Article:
Cancún, Brussels, 6 December 2010: Today, Germanwatch and CAN Europe released the sixth annual Climate Change Performance Index (CCPI), a joint research project, at the climate summit in Cancún. The CCPI 2011 evaluates and ranks the 57 highest-emitting countries based on their emissions and climate policies. This year, more than 190 experts from the respective countries have assisted in creation of the index by analysing national policies.
Germanwatch’s Jan Burck, author of the index, explained, "After disappointing results at the international level in Copenhagen, it is a pleasant surprise that the awareness of climate change has increased and national actions have improved in a number of countries.” Burck continued, “For the first time, national policies have been graded better than international policies. We will see whether Cancun will be able to translate these national actions into a positive international dynamic.”
This year’s Index ranks Brazil, Sweden and Norway fourth to sixth respectively, followed by Germany. Saudi Arabia, Kazakhstan, Australia, and Canada ranked last. It is good to see Brazil hanging on to the “top” spot (4th) this year, as last year it was the first developing country to have this honour. But the CCPI 2011 once again demonstrates that no country deserves to be placed in the top three spots, which are reserved for countries that are doing enough to stay below the goal of a 1.5- degree average global warming limit.
The world’s two biggest emitters, China and the USA, have dropped a few ranks compared to last year, with China now ranked 56th and the USA 54th.
“China has recently started improving its national climate policies, including legislation on renewable energy, which has already made it the world leader in wind energy investments,” said Matthias Duwe, Director at CAN Europe. “This represents a trend toward strong national climate policy that we have seen throughout the CCPI this year.”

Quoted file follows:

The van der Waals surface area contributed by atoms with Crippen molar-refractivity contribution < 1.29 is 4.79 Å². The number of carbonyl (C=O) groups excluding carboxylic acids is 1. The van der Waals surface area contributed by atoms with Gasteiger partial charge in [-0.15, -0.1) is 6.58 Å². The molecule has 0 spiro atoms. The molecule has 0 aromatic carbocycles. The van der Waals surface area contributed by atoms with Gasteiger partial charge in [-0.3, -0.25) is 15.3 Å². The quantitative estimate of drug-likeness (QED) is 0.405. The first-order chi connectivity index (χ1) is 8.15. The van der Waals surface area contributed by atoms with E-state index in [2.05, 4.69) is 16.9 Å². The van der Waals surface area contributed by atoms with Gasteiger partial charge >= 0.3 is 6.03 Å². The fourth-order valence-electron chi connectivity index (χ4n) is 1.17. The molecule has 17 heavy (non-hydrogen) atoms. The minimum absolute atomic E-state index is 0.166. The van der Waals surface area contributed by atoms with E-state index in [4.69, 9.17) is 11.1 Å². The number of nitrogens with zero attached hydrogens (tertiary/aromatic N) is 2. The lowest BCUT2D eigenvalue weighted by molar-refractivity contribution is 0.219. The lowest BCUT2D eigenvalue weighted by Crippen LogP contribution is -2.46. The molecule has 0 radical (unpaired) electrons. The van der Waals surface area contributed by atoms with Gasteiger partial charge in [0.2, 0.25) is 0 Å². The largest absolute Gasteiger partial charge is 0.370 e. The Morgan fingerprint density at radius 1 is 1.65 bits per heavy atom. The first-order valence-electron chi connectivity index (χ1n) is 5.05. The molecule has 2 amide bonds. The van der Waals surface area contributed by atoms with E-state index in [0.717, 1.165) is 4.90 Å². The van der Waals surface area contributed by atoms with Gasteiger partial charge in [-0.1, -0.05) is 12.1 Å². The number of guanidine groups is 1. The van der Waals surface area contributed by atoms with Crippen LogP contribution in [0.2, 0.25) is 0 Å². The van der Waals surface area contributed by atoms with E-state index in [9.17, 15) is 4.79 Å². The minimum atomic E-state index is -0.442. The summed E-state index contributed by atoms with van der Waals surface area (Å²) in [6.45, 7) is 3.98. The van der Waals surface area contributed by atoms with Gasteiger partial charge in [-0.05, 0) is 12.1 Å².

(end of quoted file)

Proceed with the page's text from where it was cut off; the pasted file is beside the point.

Since emissions are weighted heavier in the index than policy, however, China’s ranking was still lowered from last year’s based on its overall emissions trends. But the visible improvement of China's national climate policy will hopefully lower its emissions trend in the future and raise its ranking accordingly.
A clear exception to 2011’s trend toward strong national climate policy is the USA, where the Senate’s blockage of climate legislation resulted in a lower ranking. The US shows a very poor performance concerning per capita emissions and climate policy.
“The Obama Administration will now have to utilise existing clean air laws to regulate emissions and reverse the USA’s downward trend in this index,” Duwe concluded.
For more information, contact:
Larissa Neubauer, Press Officer, Germanwatch, +49 (0) 151 252 11072 (in Bonn), firstname.lastname@example.org
Jan Burck, Senior Advisor, Germanwatch, +49 (0) 177 888 92 86 (in Cancun), email@example.com
Matthias Duwe, Director, CAN Europe, +521 998 1081 271 (in Cancun), firstname.lastname@example.org
Vanessa Bulkacz, Communications Manager, CAN Europe, +32 494 525 738 (in Brussels), email@example.com
With over 140 members in 25 European Countries, Climate Action Network (CAN) Europe is Europe’s largest coalition of NGOs working to stop the most dangerous effects of climate change. CAN Europe is the European node of CAN International, a global coalition representing millions of citizens worldwide united in the fight against climate change.
Germanwatch was founded in 1991 to promote global equity and the preservation of livelihoods. Following the motto "observing, analysing, acting", its work focuses on the politics and economics of the North with their worldwide consequences. The situation of marginalised people in the South is the starting point for its work. Together with members and supporters as well as with other actors in civil society it intends to represent a strong lobby for sustainable development.